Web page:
DENVER, Colo. -- The number of people living in downtown Denver has tripled in the last 15 years, and it’s not hard to miss the new buildings, bike paths, or parks under construction.
But what about your neighborhood? Would you like to see more or less development? How about public transportation, for example?
City planners want to hear from you about where you want the city to go. Wednesday, Denver 7 attended one of many planned “Denveright” meetings, where city planners want to hear from residents.
Planners will host five Blueprint Denver workshops where residents can review and provide input on draft maps and potential future growth strategies.
Plans included in Denveright are: Blueprint Denver (land use and transportation); the Game Plan (parks and recreation); Denver Moves: Transit; and Denver Moves: Pedestrians and Trails.
It's no secret that Denver is booming. The cranes dotting the city skyline all point towards growth. People come from all over, and have been for a long time—like Increase Ndikum.
He came from West Africa almost 20 years ago. For him, that's long enough to feel like a native.
"Since I came to Denver, the town has evolved in front of me.” Said Ndikum. “So now I can lay claim to some sort of originality around here."
As part of the Green Valley Ranch community, he feels he has a say in his neighborhood plans. If you ask him, the area could use some work.
"We have more traffic than we can live with,” said Ndikum. “We need to expand the roads a little bit, grow a few more trees, make it a little greener and beautiful."
He'd like more job opportunities in the northeast—more trails and bike paths too.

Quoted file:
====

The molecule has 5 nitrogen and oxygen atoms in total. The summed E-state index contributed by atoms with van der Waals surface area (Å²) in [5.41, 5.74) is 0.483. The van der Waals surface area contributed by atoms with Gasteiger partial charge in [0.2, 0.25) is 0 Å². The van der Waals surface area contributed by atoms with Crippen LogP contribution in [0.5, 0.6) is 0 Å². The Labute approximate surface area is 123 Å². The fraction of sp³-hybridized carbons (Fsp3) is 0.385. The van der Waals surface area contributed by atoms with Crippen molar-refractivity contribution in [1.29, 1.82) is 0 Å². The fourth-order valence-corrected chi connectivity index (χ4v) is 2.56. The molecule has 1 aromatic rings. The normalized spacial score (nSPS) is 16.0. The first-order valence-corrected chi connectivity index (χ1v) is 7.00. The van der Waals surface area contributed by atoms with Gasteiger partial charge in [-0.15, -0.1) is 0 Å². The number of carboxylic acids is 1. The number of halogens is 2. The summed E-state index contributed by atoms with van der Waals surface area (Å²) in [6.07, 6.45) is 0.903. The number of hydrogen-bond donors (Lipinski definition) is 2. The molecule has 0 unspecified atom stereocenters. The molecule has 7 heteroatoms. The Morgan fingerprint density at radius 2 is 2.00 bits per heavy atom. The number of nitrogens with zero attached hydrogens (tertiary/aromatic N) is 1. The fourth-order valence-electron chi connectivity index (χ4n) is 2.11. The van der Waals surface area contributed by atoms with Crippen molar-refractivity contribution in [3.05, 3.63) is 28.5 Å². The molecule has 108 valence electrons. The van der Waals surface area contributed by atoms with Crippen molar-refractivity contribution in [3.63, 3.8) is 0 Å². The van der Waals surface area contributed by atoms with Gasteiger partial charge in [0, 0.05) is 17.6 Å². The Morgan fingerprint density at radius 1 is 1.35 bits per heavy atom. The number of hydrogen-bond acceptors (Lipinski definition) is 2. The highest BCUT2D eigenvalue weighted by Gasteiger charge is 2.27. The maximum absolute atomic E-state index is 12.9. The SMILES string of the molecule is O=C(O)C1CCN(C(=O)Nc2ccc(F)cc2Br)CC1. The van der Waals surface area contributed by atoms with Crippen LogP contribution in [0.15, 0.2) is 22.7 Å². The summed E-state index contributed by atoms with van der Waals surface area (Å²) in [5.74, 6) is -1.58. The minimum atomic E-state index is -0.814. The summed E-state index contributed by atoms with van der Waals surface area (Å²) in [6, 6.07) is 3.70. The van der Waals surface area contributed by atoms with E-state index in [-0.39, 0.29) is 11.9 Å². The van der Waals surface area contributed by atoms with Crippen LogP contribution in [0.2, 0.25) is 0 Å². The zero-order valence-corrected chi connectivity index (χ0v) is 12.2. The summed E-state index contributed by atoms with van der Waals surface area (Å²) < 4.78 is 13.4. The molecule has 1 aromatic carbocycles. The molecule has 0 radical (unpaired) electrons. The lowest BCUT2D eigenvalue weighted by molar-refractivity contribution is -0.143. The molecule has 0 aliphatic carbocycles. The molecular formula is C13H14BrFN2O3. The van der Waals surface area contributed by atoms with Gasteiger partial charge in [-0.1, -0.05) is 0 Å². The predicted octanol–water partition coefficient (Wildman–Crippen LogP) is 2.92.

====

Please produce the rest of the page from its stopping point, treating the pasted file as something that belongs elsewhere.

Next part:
That's what Wednesday is for: one of several meetings to hear about possible plans for new corridors, town centers and neighborhoods like we've seen in others parts of Denver.
David Gaspers is a Denver city planner.
"We want to look about how we can take advantage about some of the new infrastructure out here and think forward about how to make this more of a complete neighborhood for the residents here today and who will be here in the future," said Gaspers.
Ndikum says it's a little behind schedule, but he welcomes it.
"They should have done this 10 years ago, 20 maybe. This should have gone along with the development that's taken place in downtown Denver."
He hopes these meetings will help all parts of Denver, not just downtown, get the attention they deserve.
"What is being said, actually gets realized, that would be wonderful," said Ndikum.
Southeast: Thursday, September 14 at 5:30 p.m. University of Denver: Anderson Academic Commons, 2150 E Evans Ave.
Southwest: Tuesday, September 19 at 5:30 p.m. Doull Elementary, 2520 S. Utica St.
Northwest: Wednesday, September 20 at 5:30 p.m. Scheitler Rec Center, 5031 W 46th Ave.
Central: Thursday, September 21 at 5:30 p.m. East High School, 1600 City Park Esplanade